Wednesday, July 08, 2015

I was burned out from exhaustion, buried in the hail, poisoned in the bushes and blown out on the trail

A couple of weeks ago, before the kids left for Mexico, I was sitting in my office at around 4:45 in the afternoon when I saw that the sky was turning blackish greenish brown.  It had been relatively mild before then, but in a matter of minutes, everything went dark, the wind started whipping sideways, and pellets of hail started hammering at the windows.  Then it started to dump rain, and suddenly there were flash flood warnings and rivers of water running down the street.

These are classic signs that a tornado may be on the way.

The kids were across the street at their summer camp, and when I saw the weather, I knew I had to head over there.  There was crazy rain and hail and a foot of water in the road, but Zeke is terrified of tornadoes, so I figured if the sirens started to go off and we had to shelter in place, better that I be there with him.  So I braved the elements and arrived at the YMCA bedraggled and with my clothes soaked up to my knees, but otherwise no worse for the wear.

As soon as I got there, the tornado sirens started to go off.  My kids, as well as the others who were still waiting for their parents to come pick them up, were already nervous, but at the sound of the siren they all visibly stiffened.  Zeke's eyes got really wide and his breathing became rapid and shallow - he was starting to panic.

"Mama, we're not going to be OK.  WE'RE NOT GOING TO BE OK!"

"We are going to be fine, honey.  I'm here and we're going to be just fine.  We're going to go downstairs to the basement and wait for the storm to pass."

But he couldn't calm down.  He was shaking and crying and scared.  I hugged him to me and tried to reassure him as best I could.

The camp counselors led us to the basement of the building, which is old and solid and has survived many storms in its 100 year history.  We sat on the floor of the hallway and waited.

A number of the littler kids were crying.  I brought them over to sit with me, and soon I had about 6 small children sitting in my lap or huddling on the edges.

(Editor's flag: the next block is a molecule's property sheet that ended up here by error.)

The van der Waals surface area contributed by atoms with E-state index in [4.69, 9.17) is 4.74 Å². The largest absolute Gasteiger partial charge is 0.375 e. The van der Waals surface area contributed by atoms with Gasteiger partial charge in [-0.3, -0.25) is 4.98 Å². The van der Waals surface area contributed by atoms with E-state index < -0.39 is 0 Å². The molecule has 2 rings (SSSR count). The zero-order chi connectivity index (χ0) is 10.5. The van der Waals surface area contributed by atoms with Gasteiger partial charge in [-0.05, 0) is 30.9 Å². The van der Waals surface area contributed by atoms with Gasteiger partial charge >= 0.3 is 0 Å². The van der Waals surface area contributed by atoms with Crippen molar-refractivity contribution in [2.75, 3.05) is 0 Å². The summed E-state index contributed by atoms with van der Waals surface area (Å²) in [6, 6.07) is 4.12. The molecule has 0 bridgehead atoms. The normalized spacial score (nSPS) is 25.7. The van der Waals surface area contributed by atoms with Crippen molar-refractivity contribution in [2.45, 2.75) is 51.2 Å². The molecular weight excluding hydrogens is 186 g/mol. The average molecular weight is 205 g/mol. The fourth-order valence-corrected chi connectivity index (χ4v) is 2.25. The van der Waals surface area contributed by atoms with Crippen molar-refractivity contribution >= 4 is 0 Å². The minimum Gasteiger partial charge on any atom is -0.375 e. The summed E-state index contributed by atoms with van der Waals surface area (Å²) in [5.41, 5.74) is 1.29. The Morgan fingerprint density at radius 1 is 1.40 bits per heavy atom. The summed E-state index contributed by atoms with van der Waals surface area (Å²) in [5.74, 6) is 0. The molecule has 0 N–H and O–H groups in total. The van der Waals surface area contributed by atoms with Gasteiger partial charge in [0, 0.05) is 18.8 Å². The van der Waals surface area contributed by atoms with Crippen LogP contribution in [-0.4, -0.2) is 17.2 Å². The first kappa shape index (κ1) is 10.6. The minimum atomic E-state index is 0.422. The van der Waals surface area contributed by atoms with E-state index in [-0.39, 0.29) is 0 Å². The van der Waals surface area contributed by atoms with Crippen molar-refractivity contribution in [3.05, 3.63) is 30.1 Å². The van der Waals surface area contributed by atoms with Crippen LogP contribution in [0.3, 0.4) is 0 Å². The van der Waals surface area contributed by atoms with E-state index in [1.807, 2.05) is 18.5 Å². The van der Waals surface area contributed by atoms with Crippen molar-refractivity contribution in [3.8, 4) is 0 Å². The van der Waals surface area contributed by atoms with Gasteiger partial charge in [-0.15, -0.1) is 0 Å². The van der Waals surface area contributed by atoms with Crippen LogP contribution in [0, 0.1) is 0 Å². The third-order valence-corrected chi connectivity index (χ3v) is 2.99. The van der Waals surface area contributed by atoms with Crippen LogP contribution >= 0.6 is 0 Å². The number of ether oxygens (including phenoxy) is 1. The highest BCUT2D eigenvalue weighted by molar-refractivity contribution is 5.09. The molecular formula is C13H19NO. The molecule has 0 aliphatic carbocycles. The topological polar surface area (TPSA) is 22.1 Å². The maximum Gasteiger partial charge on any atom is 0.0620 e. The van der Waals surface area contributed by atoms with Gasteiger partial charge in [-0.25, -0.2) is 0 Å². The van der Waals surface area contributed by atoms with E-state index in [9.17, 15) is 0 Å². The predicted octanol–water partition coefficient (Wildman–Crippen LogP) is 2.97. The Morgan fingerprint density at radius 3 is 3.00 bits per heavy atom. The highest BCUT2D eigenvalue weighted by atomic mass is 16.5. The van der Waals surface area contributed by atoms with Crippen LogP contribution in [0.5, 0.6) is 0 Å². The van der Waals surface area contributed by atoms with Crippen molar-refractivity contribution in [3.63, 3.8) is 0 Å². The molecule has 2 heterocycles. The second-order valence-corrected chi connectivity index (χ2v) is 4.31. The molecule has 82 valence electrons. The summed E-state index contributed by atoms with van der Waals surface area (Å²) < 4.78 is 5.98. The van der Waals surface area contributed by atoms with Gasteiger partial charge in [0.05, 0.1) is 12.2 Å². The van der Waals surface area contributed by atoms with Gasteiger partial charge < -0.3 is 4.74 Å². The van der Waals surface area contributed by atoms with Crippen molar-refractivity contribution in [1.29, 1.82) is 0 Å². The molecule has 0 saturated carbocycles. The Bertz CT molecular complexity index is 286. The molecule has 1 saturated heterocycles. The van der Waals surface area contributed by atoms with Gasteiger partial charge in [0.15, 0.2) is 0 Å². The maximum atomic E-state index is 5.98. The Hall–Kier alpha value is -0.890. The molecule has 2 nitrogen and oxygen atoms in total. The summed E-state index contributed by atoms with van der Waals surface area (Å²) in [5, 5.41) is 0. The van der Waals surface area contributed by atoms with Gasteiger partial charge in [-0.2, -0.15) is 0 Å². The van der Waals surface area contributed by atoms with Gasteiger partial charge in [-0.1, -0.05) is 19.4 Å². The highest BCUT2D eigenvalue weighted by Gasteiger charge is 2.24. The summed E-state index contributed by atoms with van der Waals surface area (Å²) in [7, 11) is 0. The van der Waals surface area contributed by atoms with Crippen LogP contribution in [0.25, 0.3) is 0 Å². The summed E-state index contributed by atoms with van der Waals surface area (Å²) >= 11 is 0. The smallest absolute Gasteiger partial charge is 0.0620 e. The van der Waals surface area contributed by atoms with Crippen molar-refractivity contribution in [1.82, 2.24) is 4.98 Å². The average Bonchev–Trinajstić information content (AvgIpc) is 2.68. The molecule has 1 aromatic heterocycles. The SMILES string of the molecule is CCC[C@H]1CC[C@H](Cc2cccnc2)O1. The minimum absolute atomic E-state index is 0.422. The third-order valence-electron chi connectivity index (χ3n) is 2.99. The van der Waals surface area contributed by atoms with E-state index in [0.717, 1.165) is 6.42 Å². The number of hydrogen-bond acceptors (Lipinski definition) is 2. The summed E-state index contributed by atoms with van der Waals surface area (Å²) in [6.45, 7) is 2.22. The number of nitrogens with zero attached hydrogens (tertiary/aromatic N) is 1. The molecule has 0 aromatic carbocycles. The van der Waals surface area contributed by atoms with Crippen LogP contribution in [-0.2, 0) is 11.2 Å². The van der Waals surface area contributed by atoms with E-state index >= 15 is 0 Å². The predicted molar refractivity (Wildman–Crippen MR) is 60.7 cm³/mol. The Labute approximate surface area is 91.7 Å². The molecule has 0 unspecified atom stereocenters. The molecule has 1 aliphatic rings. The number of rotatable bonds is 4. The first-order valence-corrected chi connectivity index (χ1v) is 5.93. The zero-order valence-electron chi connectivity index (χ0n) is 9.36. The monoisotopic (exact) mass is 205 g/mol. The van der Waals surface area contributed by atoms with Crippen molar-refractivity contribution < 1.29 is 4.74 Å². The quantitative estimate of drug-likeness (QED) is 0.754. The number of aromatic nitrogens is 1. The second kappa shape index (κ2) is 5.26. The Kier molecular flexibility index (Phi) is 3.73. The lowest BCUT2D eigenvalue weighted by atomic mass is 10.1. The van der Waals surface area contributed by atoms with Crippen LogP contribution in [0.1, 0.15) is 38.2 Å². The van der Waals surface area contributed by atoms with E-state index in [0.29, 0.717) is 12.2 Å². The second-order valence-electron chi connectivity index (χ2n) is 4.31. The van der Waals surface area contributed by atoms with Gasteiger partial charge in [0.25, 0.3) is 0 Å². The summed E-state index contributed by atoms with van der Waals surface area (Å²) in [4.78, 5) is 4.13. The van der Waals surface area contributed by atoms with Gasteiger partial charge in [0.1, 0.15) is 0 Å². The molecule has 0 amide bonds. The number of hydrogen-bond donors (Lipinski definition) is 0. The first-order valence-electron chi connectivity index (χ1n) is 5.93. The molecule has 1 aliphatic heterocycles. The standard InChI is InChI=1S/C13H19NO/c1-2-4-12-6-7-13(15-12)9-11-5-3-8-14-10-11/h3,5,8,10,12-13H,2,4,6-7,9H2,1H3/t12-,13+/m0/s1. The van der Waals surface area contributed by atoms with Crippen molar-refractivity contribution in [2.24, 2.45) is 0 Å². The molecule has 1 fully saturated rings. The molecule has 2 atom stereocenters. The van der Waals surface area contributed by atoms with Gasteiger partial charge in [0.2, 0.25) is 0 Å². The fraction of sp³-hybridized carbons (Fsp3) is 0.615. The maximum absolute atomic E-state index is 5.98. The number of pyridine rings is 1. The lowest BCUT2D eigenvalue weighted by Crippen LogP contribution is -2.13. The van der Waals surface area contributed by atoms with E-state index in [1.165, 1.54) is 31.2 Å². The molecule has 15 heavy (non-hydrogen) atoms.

"Are my parents going to die?  What if they're caught in the storm?"

"My puppy is outside.  Is she going to die?  She's really dumb and doesn't know where to go."

"What if my house gets hit?"

I tried to think of all my tricks to calm them down.  I gave them my phone to play with.  We sang some songs.  I assured them that their parents would know how to get themselves somewhere safe, and that everything was going to be fine.

I said, "look at the adults around you, including me - our biggest job right now is to keep you safe. Do we look worried?  No?  Then that means that you don't need to worry either.  When the grownups start to freak out, that's when you can freak out, but as long as we're calm, you can stay calm, too."

All of these things placated them somewhat.  But the truth was, they were going to be scared until the storm was over and their parents showed up and the skies were clear again.  Which they eventually were.

I have thought about that day a lot in the past two weeks.

Two Saturdays ago, J and his girlfriend took the kids to Mexico for a 2 week vacation.  I was nervous about agreeing to it, but ultimately decided that it was the reasonable thing to do.

I handed over their passports and loaned him a suitcase and said goodbye.  Then I went home and cried.

I have cried every day since.  It has felt like there was a tornado going on in my head and in my body.  My emotions have left me beaten and raw.  I have been so anxious I felt like I was having panic attacks - I even got my doctor to prescribe me some anti-anxiety meds to keep me from flying right off the rails.  I have been despondent and depressed.  I have been lonely beyond belief.  I have missed my children to the point of feeling physical pain as a result.

I have mourned the loss of time I will have with them.

Not to belabor the metaphor, but the past two weeks I've felt like those kids trying to keep it together during that tornado.  There have been times when I felt like I couldn't deal with what was going on in my life at all.  Then there would be interludes when I would get out of the house to have dinner with friends, or play bar trivia with a local Meetup group, or go to the pool and hang out with my neighbors.  Eventually things will calm down and I won't feel so panicked and unsettled.

Tomorrow my children will come back and I will be able to spend the evening with them.  Then the next morning I will leave for DC for the weekend for another India reunion.  As ever, I am beyond excited to see my friends, but it will be hard to be away from my kids.  But after I get back, I'll have 3 weeks with them, including a trip to the Outer Banks of North Carolina with my family where we'll play Uno and swim in the pool and relax at the beach while trying to avoid being eaten by sharks.

And then we'll get back and have to start working on a new schedule - one that will give me more time to myself and more freedom to try to build a new life for myself, but less time with them.

I have to accept it.  It pains me to accept it, but I have to accept it.  I have to be a grownup about it.

Even if being a grownup sucks sometimes.

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